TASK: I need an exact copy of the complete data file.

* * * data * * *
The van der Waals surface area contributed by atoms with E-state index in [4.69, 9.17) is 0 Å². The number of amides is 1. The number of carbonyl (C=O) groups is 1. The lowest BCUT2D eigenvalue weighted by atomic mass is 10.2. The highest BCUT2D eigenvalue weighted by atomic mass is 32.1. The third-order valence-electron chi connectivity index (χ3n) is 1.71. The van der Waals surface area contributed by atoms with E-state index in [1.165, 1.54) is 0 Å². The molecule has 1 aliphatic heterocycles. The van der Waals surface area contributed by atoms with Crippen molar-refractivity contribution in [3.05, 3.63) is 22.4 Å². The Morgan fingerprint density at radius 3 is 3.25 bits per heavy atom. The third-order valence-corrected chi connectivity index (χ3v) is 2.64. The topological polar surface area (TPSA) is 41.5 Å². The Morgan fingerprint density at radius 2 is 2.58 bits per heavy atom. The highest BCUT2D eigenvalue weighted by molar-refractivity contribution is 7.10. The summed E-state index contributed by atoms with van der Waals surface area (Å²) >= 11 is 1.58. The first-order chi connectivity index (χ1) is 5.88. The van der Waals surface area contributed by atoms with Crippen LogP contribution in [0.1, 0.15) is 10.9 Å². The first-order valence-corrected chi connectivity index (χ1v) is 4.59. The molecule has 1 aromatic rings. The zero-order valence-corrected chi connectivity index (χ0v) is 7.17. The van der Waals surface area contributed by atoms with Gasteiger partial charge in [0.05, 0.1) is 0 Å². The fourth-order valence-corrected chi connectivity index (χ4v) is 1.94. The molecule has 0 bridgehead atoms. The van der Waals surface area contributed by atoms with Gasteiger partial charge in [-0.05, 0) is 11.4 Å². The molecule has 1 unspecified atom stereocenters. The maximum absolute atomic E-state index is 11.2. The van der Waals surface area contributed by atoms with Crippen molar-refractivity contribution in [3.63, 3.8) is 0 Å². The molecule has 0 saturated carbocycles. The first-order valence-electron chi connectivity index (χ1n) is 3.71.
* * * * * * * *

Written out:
The van der Waals surface area contributed by atoms with E-state index in [4.69, 9.17) is 0 Å². The number of amides is 1. The number of carbonyl (C=O) groups is 1. The lowest BCUT2D eigenvalue weighted by atomic mass is 10.2. The highest BCUT2D eigenvalue weighted by atomic mass is 32.1. The third-order valence-electron chi connectivity index (χ3n) is 1.71. The van der Waals surface area contributed by atoms with E-state index in [1.165, 1.54) is 0 Å². The molecule has 1 aliphatic heterocycles. The van der Waals surface area contributed by atoms with Crippen molar-refractivity contribution in [3.05, 3.63) is 22.4 Å². The Morgan fingerprint density at radius 3 is 3.25 bits per heavy atom. The third-order valence-corrected chi connectivity index (χ3v) is 2.64. The topological polar surface area (TPSA) is 41.5 Å². The Morgan fingerprint density at radius 2 is 2.58 bits per heavy atom. The highest BCUT2D eigenvalue weighted by molar-refractivity contribution is 7.10. The summed E-state index contributed by atoms with van der Waals surface area (Å²) >= 11 is 1.58. The first-order chi connectivity index (χ1) is 5.88. The van der Waals surface area contributed by atoms with Crippen LogP contribution in [0.1, 0.15) is 10.9 Å². The first-order valence-corrected chi connectivity index (χ1v) is 4.59. The molecule has 1 aromatic rings. The zero-order valence-corrected chi connectivity index (χ0v) is 7.17. The van der Waals surface area contributed by atoms with Gasteiger partial charge in [0.05, 0.1) is 0 Å². The fourth-order valence-corrected chi connectivity index (χ4v) is 1.94. The molecule has 0 bridgehead atoms. The van der Waals surface area contributed by atoms with Gasteiger partial charge in [-0.05, 0) is 11.4 Å². The molecule has 1 unspecified atom stereocenters. The maximum absolute atomic E-state index is 11.2. The van der Waals surface area contributed by atoms with Crippen molar-refractivity contribution in [3.63, 3.8) is 0 Å². The molecule has 0 saturated carbocycles. The first-order valence-electron chi connectivity index (χ1n) is 3.71.